THE YAMAHAULER

In­side Graves Yamaha’s por­ta­ble garage

Motorcyclist - - Garage - BY MAX PRINCE

“i was Just cruis­ing, do­ing maybe 60 miles per hour, when it let go,” Mitch Leonard says, un­furl­ing a towel to re­veal the of­fend­ing half-shaft. It’s ele­phan­tine, roughly the size of a trench mor­tar, and man­gled. “Thing banged around, took out a few suspension airbags, the lines for the clutch and brakes, then spit out the pas­sen­ger side. It could’ve knocked a Volk­swa­gen off the road.”

Leonard drives Yamaha Rac­ing ’s AMA Su­per­bike trac­tor-trailer, a quar­ter-mil­lion-dol­lar, all-cus­tom 18-wheeler. This isn’t just a mo­tor­cy­cle trans­porter. It’s a lab­o­ra­tory, a garage, a rolling com­mand cen­ter that logs more than 40,000 miles each sea­son. So when that half-shaft quit, en route to Mo­toamer­ica Pitts­burgh, Leonard went through lo­gis­ti­cal hell to get mov­ing again. He makes no bones about it: “If the trailer doesn’t get there, we don’t race.”

To that end, Yamaha is some­thing of a pi­o­neer. For decades, AMA Su­per­bike teams ran mo­tocross-style op­er­a­tions out of con­verted box trucks. But when the fac­tory-backed Vance & Hines crew got a decked-out freighter in 1990, it changed the game. By de­fault, Leonard be­came the se­ries’ first me­chanic-slash-trucker.

“The orig­i­nal trailer, it was ma­genta,” Leonard says. “Yeah. That started a lot of con­ver­sa­tions on the CB ra­dio.” Re­al­iz­ing this might be con­fused for nos­tal­gia, he clar­i­fies: “Not friendly ones.”

To­day, the team’s sonic-blue, 90-foot-long rig is a source of pride. The trac­tor, a one-off Ken­worth, is brand new. Its sleeper bris­tles with ameni­ties but pales in com­par­i­son to the trailer. Built to spec by the spe­cial­ists at High Tech, it’s mod­eled af­ter NASCAR trans­porters, which Yamaha Rac­ing boss Keith Mccarthy stud­ied be­fore com­mis­sion­ing the AMA Su­per­bike setup.

Like a stock-car hauler, Yamaha’s is a split-level de­sign. The “at­tic” houses four race­bikes, plus enough spares to cob­ble to­gether a fifth. (The team also car­ries a backup chas­sis and four ex­tra en­gines.) The bikes are loaded via mo­tor­ized lift-gate, like the wheel­chair ramp on a city bus. Be­spoke mount­ing points, fixed to the lift-gate plat­form, make tie-downs re­dun­dant. The of­fload­ing process takes just min­utes.

The trailer’s lower quar­ters are

even more re­mark­able. En­ter­ing through slid­ing doors at the rear, you’re fun­neled into an ex­pan­sive gal­ley. Waist-high coun­ters run the length of the cabin on ei­ther side. They’re seg­mented into work sta­tions: suspension, chas­sis, engine, and elec­tron­ics. Each has ded­i­cated over­head bins for bulkier odd­ments, like bat­tery ten­ders and re­pair man­u­als. Smaller stuff, like gas­kets and link­ages, is stashed along­side hand tools in­side me­chanic’s chests un­der­neath the coun­ters.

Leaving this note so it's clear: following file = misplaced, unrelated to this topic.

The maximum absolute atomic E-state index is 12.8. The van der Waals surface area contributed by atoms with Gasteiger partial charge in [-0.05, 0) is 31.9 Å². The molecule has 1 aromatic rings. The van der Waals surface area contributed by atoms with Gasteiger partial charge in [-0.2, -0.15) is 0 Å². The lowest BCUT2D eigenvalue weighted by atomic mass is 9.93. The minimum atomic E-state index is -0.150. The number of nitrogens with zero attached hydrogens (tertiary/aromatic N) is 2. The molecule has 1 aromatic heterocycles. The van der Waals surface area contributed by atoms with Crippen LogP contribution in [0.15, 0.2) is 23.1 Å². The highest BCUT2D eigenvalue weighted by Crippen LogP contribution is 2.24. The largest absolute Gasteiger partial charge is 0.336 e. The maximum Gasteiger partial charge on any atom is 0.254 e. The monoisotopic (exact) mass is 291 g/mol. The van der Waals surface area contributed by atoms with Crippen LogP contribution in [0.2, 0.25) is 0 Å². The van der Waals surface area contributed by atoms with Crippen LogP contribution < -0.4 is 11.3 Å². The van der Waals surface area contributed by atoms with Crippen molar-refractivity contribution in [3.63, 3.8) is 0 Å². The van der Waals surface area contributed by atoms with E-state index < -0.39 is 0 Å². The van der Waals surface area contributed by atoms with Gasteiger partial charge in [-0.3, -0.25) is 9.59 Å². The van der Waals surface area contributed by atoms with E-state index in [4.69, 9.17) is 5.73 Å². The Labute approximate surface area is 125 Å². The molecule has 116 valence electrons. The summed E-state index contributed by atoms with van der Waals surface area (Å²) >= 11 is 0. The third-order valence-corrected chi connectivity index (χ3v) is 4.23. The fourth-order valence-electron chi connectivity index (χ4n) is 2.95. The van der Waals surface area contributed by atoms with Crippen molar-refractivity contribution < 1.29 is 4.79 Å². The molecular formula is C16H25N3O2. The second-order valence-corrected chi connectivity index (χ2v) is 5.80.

The clever bit? Those chests are roll-aways. Vit­to­rio Bolog­nesi, an Ital­ian expat and Yamaha’s res­i­dent Mag­neti Marelli ECU ex­pert, demon­strates by un­dock­ing the elec­tron­ics tool­box. It’s got sep­a­rate draw­ers for sen­sors, wir­ing har­nesses, and lap timers, plus a re­tractable 20-inch mon­i­tor. Every­thing he needs track­side dur­ing prac­tice. Then he’ll hus­tle back to the trailer, reat­tach the tool­box, dump data, and get to fid­dling. Mean­while, the nut-and-bolt guys wheel their chests out un­der an awning, which de­ploys from broad­side of the trans­porter, and wrench there. (One ex­cep­tion: New Jer­sey Mo­tor­sport Park, where Mo­toamer­ica uses pad­dock garage stalls.)

Pre­dictably, or­ga­ni­za­tion is the crew’s motto and métier. Com­mu­nal tools are signed in and out. Spares are pre-as­sem­bled, bun­dled when­ever pos­si­ble, and lo­cated strate­gi­cally. Wear items get pri­or­ity; you’re more likely to find brake pads near the en­trance than gauge clus­ters or swingarms. Team man­ager Tom Halver­son keeps the ship’s man­i­fest, a spread­sheet he up­dates con­tin­u­ously. He can tell you how many cam sprock­ets are on board and how many cam-sprocket bolts.

This is mil­i­tary think­ing, prepa­ra­tion, and rep­e­ti­tion to en­sure smooth op­er­a­tion, es­pe­cially un­der duress. When calamity does come knock­ing, there might be 12 me­chan­ics bustling around the trans­porter. Which brings Leonard to his fa­vorite fea­ture: the pri­vate bath­room.

“Back when we started, no­body had th­ese,” he says. “Some teams still don’t. They’re stuck in the mo­tocross days. Rough­ing it.”

He isn’t say­ing a toi­let is the key to Yamaha’s six con­sec­u­tive AMA Su­per­bike cham­pi­onships.

But he isn’t deny­ing it ei­ther.

Above A dual-level trailer means two sto­ries of stowage. Here, the crew makes quick work of load­ing YZF-R1 race­bikes into the trans­porter’s “at­tic.”

LEFT Along with bikes and tools, the trailer also car­ries hun­dreds of in­di­vid­ual plas­tic floor tiles. They’re snapped to­gether un­der the canopy, pro­vid­ing a rigid, level sur­face for the me­chan­ics and team to work. BE­LOW The Ken­worth T680 trac­tor is a diesel-pow­ered bruiser. In com­bi­na­tion with the trailer, to­tal weight hov­ers around 80,000 pounds.

LEFT Chas­sis, elec­tron­ics, engine, and suspension techs all man their re­spec­tive sta­tions in the lower gal­ley.

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